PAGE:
Motown's Musical Torch Lies in the Classroom
Stephen Brock graduated from Duke University in 2006 and moved to NYC to be a musician. As a day job, he taught math at Emily Kerry High School in Spanish Harlem. After two years, the school lost funding and Stephen found another job working at the Covenant House, a homeless youth shelter in the city. Little did he know that this necessary job shift would be a blessing in disguise.
At Covenant House, Stephen met a young musician named Hollywood Anderson. Stephen became Hollywood's manager, and together they were able to bring Hollywood's talent to life and all the way to American Idol, where it created a viral moment that left judge Jennifer Lopez in tears. This experience inspired Stephen to dedicate his life to music education. His first step? Moving to Detroit.
Breakout caught up with Stephen and asked him about his latest career move:
Where do you hail from?
Brooklyn by way of Cambridge.
What is your profession?
Musician & educator.
Favorite summer moment?
Getting the green light to pack my bags and head out to Detroit to start the next chapter in my life.
What was your original interest in Detroit?
I kept on seeing the negative press Detroit was getting. The hard times it was facing. The fact that it was the first large city to declare bankruptcy. I asked myself, how could this city, with all of its musical history, be in such bad shape? More importantly for me, what was going on with the music programs there in the schools?
What has surprised you the most in getting to know Detroit?
The divide between the wealth and poverty. I can be walking through a wealthy street in Grosse Pointe and suddenly I cross the road and I’m in a poverty-stricken zone. Some of the realities here remind me of movie scenes or war zones. It’s crazy.
How did you end up moving to Detroit?
This entire adventure originated thanks to Breakout’s trip to Detroit in June. At the Neighborhood forum, I asked the panel about the role of music in this "resurgence" of Detroit, explaining my interest in developing modern music programs in the schools here. Each panel member agreed on the importance of Detroit's musical history, that it was a reason the country was rooting for the city. The real kicker, though, was when Veronica Conforme (Chancellor, Education Achievement Authority of Michigan) replied that as a matter of fact, a couple of her high schools had recording studios in their buildings and were unused. It was a eureka moment for me. We exchanged info after the Panel and she encouraged me to stay in touch. A few weeks later, I was put in touch with David Oclander, the new principal at Collegiate high school. He understood my vision and saw it as a way to increase student interest in the school. He invited me out to see the state of the studios. I was was blown away by the facilities, dusty but exceptional, waiting to be cleaned and used. He explained, "I'm gonna go to the administration and say, 'Look, if this crazy guy Brock is crazy enough to come here and make this program happen, I say we let him do it.'" Sure enough, a few weeks ago, he called and informed me I had the green light to get to work. I sublet my place in Brooklyn, found an Airbnb in the Boston Edison neighborhood here in Detroit, and have been off to the races since.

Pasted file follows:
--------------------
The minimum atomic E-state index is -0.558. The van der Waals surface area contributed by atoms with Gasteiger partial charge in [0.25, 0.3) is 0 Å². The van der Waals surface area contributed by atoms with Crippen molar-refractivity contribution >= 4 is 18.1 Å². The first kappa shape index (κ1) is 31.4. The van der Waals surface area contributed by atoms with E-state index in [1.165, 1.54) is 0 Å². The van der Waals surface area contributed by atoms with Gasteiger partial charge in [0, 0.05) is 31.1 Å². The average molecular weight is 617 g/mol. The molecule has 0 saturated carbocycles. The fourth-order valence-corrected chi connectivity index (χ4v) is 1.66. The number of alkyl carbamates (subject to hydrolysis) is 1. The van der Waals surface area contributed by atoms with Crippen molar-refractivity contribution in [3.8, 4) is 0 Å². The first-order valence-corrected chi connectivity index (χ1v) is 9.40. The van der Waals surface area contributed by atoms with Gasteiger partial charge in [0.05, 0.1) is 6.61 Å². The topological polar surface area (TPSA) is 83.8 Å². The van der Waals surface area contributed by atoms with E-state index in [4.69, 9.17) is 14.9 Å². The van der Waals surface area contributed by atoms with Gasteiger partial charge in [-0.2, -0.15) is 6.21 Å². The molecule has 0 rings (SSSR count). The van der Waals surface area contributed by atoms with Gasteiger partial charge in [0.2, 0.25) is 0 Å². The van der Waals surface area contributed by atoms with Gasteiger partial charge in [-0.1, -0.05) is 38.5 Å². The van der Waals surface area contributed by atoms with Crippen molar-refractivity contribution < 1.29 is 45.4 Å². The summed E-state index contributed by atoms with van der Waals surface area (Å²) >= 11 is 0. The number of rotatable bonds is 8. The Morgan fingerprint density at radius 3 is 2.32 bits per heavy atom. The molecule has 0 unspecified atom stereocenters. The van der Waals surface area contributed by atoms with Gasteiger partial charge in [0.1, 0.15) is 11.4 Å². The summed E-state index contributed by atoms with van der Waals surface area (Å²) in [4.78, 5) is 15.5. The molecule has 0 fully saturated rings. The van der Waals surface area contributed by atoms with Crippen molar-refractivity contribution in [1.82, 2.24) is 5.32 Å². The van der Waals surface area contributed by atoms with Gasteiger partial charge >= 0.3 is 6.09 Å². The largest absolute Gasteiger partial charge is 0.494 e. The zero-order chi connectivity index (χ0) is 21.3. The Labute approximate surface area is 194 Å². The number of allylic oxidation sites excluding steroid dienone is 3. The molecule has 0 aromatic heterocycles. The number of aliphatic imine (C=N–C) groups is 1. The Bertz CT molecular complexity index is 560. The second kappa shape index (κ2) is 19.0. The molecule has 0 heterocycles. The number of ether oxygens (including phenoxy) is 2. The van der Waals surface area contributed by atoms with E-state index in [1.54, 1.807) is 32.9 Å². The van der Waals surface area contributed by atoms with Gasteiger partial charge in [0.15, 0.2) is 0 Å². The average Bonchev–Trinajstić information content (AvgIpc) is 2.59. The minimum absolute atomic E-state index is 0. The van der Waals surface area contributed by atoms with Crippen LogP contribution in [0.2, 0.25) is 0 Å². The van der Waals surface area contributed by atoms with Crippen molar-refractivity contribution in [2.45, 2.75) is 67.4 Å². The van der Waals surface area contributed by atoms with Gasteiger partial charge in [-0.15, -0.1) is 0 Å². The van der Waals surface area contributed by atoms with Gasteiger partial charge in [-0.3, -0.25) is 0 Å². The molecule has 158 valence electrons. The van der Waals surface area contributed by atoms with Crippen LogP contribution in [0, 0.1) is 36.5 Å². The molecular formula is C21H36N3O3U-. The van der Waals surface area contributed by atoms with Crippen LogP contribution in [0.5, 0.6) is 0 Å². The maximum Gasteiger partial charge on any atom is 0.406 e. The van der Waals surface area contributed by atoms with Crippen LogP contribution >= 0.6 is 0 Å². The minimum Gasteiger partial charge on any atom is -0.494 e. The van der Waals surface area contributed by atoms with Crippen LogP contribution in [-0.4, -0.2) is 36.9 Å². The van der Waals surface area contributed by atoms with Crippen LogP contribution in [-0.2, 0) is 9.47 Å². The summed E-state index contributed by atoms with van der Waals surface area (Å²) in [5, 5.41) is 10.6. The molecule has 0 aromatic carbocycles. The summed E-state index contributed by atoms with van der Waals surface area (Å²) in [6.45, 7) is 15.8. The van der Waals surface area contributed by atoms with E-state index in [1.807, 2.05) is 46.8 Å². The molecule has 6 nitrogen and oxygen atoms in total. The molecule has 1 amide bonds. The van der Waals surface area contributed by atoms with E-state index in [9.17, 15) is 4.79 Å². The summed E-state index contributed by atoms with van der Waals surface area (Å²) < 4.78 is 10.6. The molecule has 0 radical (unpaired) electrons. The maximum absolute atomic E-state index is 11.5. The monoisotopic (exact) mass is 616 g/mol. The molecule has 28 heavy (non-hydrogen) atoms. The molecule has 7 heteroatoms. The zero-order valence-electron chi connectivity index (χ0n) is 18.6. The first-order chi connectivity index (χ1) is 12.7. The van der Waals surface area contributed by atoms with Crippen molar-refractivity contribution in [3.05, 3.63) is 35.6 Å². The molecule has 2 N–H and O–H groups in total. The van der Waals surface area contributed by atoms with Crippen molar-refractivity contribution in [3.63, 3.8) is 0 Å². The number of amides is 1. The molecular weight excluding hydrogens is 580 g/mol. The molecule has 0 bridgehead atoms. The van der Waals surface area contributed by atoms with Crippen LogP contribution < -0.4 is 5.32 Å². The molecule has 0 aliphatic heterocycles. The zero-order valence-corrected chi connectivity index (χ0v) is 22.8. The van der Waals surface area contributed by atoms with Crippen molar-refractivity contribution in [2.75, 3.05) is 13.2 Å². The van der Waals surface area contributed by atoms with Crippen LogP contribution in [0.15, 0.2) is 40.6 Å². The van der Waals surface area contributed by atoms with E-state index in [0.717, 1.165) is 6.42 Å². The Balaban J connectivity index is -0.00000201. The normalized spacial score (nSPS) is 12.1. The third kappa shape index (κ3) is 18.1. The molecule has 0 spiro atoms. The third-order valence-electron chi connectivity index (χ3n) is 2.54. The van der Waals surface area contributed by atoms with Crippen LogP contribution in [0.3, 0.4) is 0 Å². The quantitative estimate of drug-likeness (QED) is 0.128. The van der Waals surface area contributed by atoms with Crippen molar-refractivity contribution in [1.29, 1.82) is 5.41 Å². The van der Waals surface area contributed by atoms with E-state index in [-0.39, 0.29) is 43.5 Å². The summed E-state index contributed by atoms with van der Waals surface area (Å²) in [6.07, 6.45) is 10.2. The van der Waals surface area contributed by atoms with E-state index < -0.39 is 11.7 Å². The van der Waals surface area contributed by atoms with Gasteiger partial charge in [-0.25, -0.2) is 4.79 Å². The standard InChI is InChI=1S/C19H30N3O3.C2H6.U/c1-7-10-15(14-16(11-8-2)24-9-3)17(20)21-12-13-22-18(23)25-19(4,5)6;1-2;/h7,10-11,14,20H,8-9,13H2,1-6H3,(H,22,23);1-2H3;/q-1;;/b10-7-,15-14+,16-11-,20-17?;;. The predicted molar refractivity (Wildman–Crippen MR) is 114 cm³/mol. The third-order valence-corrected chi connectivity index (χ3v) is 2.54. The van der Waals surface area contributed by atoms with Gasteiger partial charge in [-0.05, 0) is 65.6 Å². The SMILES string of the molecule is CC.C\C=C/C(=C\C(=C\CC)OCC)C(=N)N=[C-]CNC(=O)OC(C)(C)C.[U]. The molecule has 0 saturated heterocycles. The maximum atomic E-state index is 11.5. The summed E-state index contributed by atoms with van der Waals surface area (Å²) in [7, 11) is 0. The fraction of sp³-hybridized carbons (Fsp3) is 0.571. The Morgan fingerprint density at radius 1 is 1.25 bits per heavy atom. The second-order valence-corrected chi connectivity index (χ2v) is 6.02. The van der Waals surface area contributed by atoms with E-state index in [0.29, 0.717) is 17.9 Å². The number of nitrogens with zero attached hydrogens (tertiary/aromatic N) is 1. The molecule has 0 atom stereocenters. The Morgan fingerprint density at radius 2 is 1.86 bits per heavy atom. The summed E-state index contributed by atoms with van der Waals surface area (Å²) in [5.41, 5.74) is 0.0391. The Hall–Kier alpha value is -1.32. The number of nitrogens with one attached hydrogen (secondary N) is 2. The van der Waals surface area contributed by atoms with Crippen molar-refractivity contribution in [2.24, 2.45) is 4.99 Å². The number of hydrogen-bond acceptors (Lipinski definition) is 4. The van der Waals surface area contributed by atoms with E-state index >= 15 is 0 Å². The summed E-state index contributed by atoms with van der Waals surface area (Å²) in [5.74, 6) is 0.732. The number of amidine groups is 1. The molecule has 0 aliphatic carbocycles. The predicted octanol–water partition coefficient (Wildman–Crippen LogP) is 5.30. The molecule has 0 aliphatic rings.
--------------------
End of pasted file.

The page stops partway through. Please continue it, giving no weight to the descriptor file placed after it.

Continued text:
What does the curriculum look like?
We’re still in the introductory stage of the course, mainly teaching kids about the different roles in the studio - the artist and engineer - and how they function together. I’m working closely with Quincy Stewart, the head of the music department at Central high school, who built a music program from scratch three years ago. We’ve now got talented kids in concert band, drum line, creating their own pop songs and raps, and combining them all.
What are some of the challenges you are already experiencing?
The exciting thing is for the most part, the kids here are drawn to the studios. That being said, I do want to be cognizant of not overly interfering with the current eco-system. In order to be eligible to participate in the studio classes, they have to take a certain number of credits and have a minimum GPA. Some of the students are already making excuses or trying to skip class in order to use the studios, so the main problem is having them meet all the requirements in order to be eligible for the classes.
You are only a few weeks in but what high level goals do you hope to achieve?
To have a recording program that at least every student in the Detroit Public Studio has access to. We want to create a network of student-run labels that are all linked together. But truth be told, I'm only 2 weeks in and still physically dusting and setting up the studios!
If we were to a chat a year from today, what would you hope to be saying?
That I’ve started something that’s much bigger than me. I want the focus to be about empowering kids so that they feel like they can stand shoulder-to-shoulder with other artists. Ideally speaking, I’d love for there to be student-run labels, openings, and just having the students be able to dictate where they want to go with their creations.